© 2007-2014 Bob Hackett and Peter Cundall
15 February 1944:
Nagasaki. Laid down at Mitsubishi Heavy Industries’ shipyard.
10 May 1944:
Launched and numbered CD-30.
26 June 1944:
Completed and registered in the IJN. Reserve LtCdr Takamatsu Yashiro is the CO. Attached to Sasebo Naval District. Assigned to Kure Guard Force. Departs for Saeki on that same day.
25 July 1944:
Reassigned to 4th Surface Escort Division. Transferred to Sasebo.
17 August 1944:
At 1900, CD-30 departs Kagoshima escorting convoy KATA-717 consisting of SHINKO, ESASHI, UJINA, UNTEN, KOTSU, DAIBOSHI, HIKOSAN, MAKO, MIKAGE, KORYU, SHIROTAE, TAIKYU, DAISHIN, DAITOKU, DAIYA, BRAZIL, HOKUYU, WASHIN MARUs, HOEI MARU No. 2 and four unidentified merchant ships enroute to Koniya or Kagoshima, some direct and some via Naha. Other escorts include torpedo boat TOMOZURU, minelayers NUWAJIMA, TSUBAME, NIIZAKI, subchasers CH-17 and CH-18, auxiliary minesweepers TAKUNAN MARUs No. 1 and No. 3, SHONAN MARU No. 16, CHITOSE and HOEI MARUs.
19 August 1944:
At 1200, arrives at Naha. Most ships in the convoy stop and unload.
23 August 1944:
HOKUYU and WASHIN MARUs of convoy KATA-717 arrive at Keelung.
28 August 1944:
CD-30 departs Kirun with torpedo boat MANAZURU, minelayers NUWAJIMA and NIIZAKI, auxiliary minesweepers SEKI, CHITOSE and HOEI MARUs and auxiliary patrol boat CHOUN MARU No.13 in convoy TAKA-708 consisting of 20 unidentified merchant ships en route to Kagoshima via Naha.
6 September 1944:
Departs Kagoshima for Naha with minelayers MUWAJIMA, NIIZAKI and TSUBAME, minesweeper W-15, uxiliary minesweepers KAIYO MARU No. 1 Go, TAKUNAN MARU No. 3, CHITOSE MARU, auxiliary patrol boat HOKOKU MARU No. 3 Go escorting convoy KANA-602 consisting of KEIZAN and SHOTO MARUs. CD-30 apparently returns to Kagoshima later that day.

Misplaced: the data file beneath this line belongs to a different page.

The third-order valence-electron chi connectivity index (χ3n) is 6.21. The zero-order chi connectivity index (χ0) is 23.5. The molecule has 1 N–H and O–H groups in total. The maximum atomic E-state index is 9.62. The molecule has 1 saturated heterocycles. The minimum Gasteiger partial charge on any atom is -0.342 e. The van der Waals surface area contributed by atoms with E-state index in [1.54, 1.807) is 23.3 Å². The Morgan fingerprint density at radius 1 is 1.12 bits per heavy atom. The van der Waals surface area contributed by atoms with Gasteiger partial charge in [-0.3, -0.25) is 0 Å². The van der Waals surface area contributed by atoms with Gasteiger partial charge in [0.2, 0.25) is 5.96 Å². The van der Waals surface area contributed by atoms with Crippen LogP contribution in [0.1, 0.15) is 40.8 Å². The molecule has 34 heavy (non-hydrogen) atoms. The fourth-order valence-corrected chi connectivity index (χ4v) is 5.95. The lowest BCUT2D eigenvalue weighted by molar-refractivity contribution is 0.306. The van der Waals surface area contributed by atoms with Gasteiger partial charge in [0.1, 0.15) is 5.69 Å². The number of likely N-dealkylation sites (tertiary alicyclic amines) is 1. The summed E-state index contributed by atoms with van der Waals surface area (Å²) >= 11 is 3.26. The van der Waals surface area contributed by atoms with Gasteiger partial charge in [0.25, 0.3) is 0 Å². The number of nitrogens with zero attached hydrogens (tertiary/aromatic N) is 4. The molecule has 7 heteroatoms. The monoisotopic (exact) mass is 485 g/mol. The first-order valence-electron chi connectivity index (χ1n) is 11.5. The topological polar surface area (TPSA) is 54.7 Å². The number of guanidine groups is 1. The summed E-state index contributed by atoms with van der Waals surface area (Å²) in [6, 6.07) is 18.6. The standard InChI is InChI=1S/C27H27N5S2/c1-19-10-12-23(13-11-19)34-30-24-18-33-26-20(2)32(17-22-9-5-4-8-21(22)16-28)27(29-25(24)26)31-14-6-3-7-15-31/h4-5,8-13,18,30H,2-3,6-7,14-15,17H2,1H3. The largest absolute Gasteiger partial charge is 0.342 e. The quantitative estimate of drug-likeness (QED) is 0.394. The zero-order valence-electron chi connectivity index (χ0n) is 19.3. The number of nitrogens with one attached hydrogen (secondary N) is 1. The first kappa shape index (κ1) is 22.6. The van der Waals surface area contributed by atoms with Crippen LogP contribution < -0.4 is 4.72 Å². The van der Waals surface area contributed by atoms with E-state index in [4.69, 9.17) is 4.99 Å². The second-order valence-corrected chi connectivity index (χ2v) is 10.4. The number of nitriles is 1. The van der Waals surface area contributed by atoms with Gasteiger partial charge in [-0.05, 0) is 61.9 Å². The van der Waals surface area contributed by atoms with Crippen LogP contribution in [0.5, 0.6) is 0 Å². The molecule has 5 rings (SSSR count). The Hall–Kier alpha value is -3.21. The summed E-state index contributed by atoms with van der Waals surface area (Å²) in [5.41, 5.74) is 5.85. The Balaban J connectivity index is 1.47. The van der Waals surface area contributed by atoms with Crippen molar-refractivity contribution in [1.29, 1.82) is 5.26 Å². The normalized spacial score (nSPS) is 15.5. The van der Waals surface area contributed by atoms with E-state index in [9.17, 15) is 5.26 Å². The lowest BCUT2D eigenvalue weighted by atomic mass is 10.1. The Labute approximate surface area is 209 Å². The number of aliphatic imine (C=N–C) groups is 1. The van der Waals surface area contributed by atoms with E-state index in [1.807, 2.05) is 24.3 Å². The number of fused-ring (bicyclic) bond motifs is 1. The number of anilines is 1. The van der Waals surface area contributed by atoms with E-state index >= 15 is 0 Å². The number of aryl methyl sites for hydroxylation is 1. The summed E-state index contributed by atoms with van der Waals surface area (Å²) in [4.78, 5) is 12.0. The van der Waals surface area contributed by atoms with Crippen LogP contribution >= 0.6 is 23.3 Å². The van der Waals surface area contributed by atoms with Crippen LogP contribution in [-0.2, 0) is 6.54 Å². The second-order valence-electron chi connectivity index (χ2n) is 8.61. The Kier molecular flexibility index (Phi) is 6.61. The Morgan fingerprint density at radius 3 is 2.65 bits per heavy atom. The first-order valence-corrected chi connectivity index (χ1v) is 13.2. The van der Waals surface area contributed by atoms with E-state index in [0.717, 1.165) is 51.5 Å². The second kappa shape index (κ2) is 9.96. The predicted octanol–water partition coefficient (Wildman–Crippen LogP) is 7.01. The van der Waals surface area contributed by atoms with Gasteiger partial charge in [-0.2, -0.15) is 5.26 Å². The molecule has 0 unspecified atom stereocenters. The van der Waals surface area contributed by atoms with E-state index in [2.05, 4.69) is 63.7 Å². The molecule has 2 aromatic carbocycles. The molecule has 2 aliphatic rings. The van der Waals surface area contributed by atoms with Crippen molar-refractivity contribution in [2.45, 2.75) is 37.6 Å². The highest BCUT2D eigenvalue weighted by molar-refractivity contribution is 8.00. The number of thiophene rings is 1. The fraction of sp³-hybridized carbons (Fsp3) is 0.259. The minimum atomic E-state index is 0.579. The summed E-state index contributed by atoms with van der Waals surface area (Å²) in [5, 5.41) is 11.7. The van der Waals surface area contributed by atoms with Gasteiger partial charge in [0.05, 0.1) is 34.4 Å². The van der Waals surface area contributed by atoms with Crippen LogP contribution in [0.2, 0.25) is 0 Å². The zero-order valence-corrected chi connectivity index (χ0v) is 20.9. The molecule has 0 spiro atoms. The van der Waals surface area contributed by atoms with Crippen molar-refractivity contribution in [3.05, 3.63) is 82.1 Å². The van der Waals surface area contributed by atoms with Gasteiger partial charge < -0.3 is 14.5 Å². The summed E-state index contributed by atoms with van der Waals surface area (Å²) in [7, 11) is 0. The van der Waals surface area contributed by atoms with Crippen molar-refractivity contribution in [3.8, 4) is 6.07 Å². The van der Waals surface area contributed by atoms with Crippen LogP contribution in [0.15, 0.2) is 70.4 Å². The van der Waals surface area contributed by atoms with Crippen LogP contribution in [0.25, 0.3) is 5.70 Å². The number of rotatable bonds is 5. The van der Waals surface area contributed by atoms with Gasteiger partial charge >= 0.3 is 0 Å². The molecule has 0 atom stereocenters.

7 September 1944:
At 0505, CD-30 departs Kagoshima with minesweeper W-15, and auxiliary minesweepers TAKUNAN MARU No. 3, CHITOSE MARU and auxiliary CHOUN MARU No. 13 escorting convoy KATA-719 consisting of CHOSAN, EKISAN, YOKO, SAKISHIMA, DAITOKU, DAIHAKU, MUSASHI, MIFUKU and NAKAGAWA MARUs and NISSHO MARU No. 1, NANSHIN MARU No. 26 and thirteen unidentified ships.
9 September 1944:
At 1000, arrives at Naha with one part leaving for Keelung. Minelayers NUWAJIMA and NIIZAKI join escort.
15 September 1944:
Enroute DAITOKU, DAIHAKU and NAKAGAWA MARUs are detached to Ishigaki Shima and Miyako Shima. The remainder of the convoy arrives at Keelung.
19 September 1944:
CD-30 departs Kirun with minesweeper W-15 and auxiliary minesweepers TAKUNAN MARU No.3, TOSHI MARU No.7 and TAIHEI MARU No.3 GO and auxiliary patrol boat TAIAN MARU in convoy TAKA-909 consisting of KEIUN, DAIHAKU MARUs, TOSEI MARU No.2 and seven unidentified merchant ships. Later that day off the E coast of Formosa at about 0900, LtCdr Anton R. Gallaher's (USNA ’35) USS BANG (SS-385) attacks the convoy. Gallaher sinks tanker TOSEI MARU No. 2 with the loss of one crewman and damages CD-30 at 24-54N, 122-23E. CD-30 probably returns to Kirun for repairs.
6 October 1944:
CD-30 and torpedo boat MANAZURU, sub-chaser CH-49, minesweeper W-15, minelayer NUWAJIMA, auxiliary netlayer SHINTO MARU No.2, auxiliary minesweepers KAIYO MARU No.1 GO, CHOUN MARU No.8 and auxiliary patrol boats SOBUN, HOKUYO MARUs and CHOUN MARU No.13 in convoy TAKA-410 consisting of TAKUSAN, TAIKAI, KOTSU and DAIYA MARUs and ten unidentified merchant ships.
14 October 1944:
Arrives at Kagoshima.
21 October 1944: